Many fans viewed any “fix” of the Spider‑Man books as unnecessary, arguing that the only thing the book requires is a good writer, who can make any status quo compelling. In this case, if a decade of Peter and Mary Jane being married became tiresome, that was the fault of the writers for not making it interesting.
One assumption made by a few proponents of the "good writers argument” is that the writers who dislike the marriage do so because they don’t understand how to write compelling women, due to a lack of the necessary skill or experience. That's a direct quote from an old CBR post. This can only be interpreted as a personal or professional insult against the writer, implying that every professional who prefers Peter Parker to be single is either untalented or socially retarded, thus denigrating the excellent writers who were opposed to the marriage including Kurt Busiek, Roger Stern, Ed Brubaker and even Quesada. His "The Mask in the Iron Man" arc was pretty damn good.
There are other insulting claims against proponents of breaking up the marriage. The oddest is the suggestion is that the writers, readers and editors who want Peter Parker to be single wish to live vicariously through him. If that were the case, I'd imagine we’d want him to remain married to the gorgeous supermodel actress redhead. He also wouldn’t ever get his ass kicked. "Unscheduled Stop" and the various Gauntlet stories were not written by anyone who wishes to experience what Spidey goes through.
Almost as silly is the argument that writers supported the retcon because they’re lazy, given the work required to pull it off, and the initial uncertainty of whether the readers will accept it. The difficulties continue for Dan Slott and Zeb Wells. It was challenging to come up with a reason for a character not accustomed with magic to encounter an individual with the ability and desire to change reality so that the protagonist is he’s no longer married to the love of his life. But it's going to be much more challenging for the writers to develop new romantic interests who will inevitably be compared to Mary Jane. Lazy writers would go for the cheap applause by reuniting the couple, keep the two married, exhaust the good “married Spider-Man” stories as quickly as possible and probably start giving the supporting cast the interesting private lives.
Good writers would tell good stories with the marriage, and have done so in the past. Look at Millar’s run on Marvel Knights Spider-Man, Matt Fraction’s Sensational Spider-Man annual or JMS’s Amazing Spider-Man, in addition to older material by Dematteis and Micheline. Due to the increased availability of hundreds of good Spider‑Man stories for the average reader, just "good" isn't going to cut it for new material, when readers are paying three bucks for something that will take them less than ten minutes to read. The relevant questions are whether good writers would be able to tell better stories if Peter Parker were not married to Mary Jane and whether the benefits of keeping the marriage surpass the benefits of getting rid of it.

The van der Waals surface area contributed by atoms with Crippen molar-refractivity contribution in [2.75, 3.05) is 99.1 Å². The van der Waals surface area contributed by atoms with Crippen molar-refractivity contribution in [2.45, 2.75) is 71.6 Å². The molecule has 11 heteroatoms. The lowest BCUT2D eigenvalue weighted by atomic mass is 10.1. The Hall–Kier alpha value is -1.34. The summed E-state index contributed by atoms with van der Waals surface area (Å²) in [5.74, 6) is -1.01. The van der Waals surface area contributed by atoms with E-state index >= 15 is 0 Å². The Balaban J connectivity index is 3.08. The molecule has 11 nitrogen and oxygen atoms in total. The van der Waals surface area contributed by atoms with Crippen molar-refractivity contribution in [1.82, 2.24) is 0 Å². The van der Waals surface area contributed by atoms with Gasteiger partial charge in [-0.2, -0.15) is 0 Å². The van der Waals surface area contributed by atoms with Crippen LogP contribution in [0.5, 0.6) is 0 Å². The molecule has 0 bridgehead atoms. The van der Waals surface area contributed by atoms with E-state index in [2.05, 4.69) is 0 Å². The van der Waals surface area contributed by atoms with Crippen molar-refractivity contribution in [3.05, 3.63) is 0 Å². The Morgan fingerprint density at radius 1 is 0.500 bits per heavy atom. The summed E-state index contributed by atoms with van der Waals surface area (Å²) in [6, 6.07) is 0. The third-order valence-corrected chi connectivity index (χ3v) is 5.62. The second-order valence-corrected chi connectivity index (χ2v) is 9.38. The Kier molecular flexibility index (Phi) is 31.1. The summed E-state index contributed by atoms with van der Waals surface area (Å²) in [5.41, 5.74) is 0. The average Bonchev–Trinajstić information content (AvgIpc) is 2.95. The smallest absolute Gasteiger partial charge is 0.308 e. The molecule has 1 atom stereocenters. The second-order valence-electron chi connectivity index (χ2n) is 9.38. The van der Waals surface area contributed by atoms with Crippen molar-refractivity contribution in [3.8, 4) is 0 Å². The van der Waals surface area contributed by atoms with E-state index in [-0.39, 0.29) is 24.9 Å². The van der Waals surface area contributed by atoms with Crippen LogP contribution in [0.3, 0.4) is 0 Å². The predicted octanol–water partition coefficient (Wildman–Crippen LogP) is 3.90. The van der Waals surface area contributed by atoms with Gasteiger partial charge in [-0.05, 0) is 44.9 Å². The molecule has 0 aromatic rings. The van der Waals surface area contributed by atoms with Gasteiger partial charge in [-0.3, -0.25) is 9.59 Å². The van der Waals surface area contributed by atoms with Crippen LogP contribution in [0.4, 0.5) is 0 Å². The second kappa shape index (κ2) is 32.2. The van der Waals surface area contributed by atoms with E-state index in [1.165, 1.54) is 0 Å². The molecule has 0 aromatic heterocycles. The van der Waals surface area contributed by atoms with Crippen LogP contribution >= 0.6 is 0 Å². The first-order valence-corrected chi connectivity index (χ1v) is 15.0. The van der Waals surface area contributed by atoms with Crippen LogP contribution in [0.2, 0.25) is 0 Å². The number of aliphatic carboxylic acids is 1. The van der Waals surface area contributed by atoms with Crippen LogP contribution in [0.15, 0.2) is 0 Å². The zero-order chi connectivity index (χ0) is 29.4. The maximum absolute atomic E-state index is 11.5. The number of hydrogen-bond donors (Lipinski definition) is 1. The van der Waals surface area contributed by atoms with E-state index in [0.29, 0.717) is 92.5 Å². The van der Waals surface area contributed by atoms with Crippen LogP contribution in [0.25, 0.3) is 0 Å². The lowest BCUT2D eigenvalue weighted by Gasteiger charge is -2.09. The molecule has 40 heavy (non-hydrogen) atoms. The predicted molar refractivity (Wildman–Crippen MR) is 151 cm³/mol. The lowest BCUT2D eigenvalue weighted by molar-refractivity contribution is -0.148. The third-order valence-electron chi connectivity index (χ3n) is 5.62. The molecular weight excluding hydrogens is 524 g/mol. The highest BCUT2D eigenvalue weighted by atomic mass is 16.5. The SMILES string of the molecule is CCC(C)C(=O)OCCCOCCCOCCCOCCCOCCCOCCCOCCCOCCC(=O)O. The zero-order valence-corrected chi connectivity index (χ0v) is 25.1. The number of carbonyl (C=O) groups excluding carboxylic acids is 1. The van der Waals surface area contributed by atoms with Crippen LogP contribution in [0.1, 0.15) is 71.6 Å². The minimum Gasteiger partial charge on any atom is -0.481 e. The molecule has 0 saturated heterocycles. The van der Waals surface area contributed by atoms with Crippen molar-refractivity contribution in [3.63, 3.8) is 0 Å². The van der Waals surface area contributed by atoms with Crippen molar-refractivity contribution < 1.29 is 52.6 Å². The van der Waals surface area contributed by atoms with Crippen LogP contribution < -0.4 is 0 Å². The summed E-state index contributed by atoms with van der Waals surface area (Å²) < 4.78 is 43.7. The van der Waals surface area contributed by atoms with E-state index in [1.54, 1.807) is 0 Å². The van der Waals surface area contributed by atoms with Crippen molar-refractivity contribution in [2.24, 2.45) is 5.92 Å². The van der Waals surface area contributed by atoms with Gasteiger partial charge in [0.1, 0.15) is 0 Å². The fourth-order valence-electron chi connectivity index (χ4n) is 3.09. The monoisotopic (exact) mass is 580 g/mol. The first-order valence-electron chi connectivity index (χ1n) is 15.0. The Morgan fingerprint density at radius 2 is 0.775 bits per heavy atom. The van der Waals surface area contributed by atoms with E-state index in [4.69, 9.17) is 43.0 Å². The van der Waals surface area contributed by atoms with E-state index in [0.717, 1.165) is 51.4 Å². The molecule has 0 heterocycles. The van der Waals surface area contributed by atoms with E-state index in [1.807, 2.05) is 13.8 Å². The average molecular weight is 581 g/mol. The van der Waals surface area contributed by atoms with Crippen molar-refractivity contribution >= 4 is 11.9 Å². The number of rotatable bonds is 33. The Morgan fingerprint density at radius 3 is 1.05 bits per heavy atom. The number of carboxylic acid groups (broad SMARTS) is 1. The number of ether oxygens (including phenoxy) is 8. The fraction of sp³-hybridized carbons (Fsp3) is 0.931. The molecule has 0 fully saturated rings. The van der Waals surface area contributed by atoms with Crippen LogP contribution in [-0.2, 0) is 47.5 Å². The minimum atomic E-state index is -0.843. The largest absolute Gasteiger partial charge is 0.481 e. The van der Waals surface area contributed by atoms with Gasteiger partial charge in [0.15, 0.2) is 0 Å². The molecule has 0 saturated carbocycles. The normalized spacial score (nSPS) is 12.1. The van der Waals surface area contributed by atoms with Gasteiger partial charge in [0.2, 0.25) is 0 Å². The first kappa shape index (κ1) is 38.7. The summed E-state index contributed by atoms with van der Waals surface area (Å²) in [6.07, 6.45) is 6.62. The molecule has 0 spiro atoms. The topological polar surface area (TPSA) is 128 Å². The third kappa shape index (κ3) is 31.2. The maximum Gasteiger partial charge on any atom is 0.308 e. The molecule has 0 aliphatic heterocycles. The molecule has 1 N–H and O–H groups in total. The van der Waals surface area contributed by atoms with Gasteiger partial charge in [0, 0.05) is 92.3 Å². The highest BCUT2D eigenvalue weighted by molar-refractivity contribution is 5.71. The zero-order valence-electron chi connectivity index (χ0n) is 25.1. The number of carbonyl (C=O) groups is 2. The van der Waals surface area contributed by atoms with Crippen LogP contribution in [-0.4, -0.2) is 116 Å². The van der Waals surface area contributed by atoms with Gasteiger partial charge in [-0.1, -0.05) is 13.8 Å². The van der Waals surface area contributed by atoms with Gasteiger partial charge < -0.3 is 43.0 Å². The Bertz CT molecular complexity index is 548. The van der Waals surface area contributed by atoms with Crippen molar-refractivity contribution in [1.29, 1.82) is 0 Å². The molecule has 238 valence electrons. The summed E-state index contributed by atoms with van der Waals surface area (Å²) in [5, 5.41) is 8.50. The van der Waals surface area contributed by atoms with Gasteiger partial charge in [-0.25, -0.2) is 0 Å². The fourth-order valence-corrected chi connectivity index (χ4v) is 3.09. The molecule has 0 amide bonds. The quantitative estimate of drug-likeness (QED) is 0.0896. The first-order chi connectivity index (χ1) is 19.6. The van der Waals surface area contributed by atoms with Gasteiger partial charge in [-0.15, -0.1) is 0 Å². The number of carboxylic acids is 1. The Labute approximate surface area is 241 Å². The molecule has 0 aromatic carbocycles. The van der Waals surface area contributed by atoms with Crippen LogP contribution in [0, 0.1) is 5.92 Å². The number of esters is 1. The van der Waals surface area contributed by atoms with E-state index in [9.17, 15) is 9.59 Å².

Many of the problems with the marriage have nothing to do with the quality of the writers. As Peter Parker has a supportive wife, any attempt to shake up the status quo or move the series into a new direction will need to affect her too, which will cause events to be more extreme and add up fairly obviously. There are less private conflicts available than there are for a single Spider-Man. It will be a herculean effort to convince readers that Peter and Mary Jane may not be together at year’s end, especially without repeating the stories that have already been done (Peter and Mary Jane are separated, Mary Jane is believed dead, etc).
By the writer's imagination argument, they should be able to work with any limitation. So if Alonso decrees that the only supervillain Spider-Man can fight is the Vulture, the writers shouldn't complain. Solid writers could probably do good stuff for a while, regardless of the constraints (IE- if they were told that they can't use webbing, and/ or can't use any Lee/ Ditko villains, and/ or can't have use any of the Daily Bugle supporting cast) but that hardly serves as a justification for narrowing their options.
And some of the problems won't be solved by switching writers. If Writer A shakes up the status quo every now and then by jeopardizing Mary Jane, the next guy will be less able to do so as he can't really repeat anything Writer A has done, or the stuff that's already happened to the couple (Mary Jane leaves Peter to find herself, MJ gets pregnant.)
I might have one year in which Mary Jane disappears without a trace with no warning of any sorts, followed by two years of the couple being relatively happy and stable, followed by one year of Mary Jane getting progressively sicker for an initially unknown reason, followed by one year of the couple being relatively happy and stable, followed by one year of Peter sending Mary Jane into hiding, as he deals with a grave threat who wouldn't hesitate to use her against him. It's not a great long term strategy, as eventually this stuff would add up, in addition to all of the other stuff that's already happened to the couple.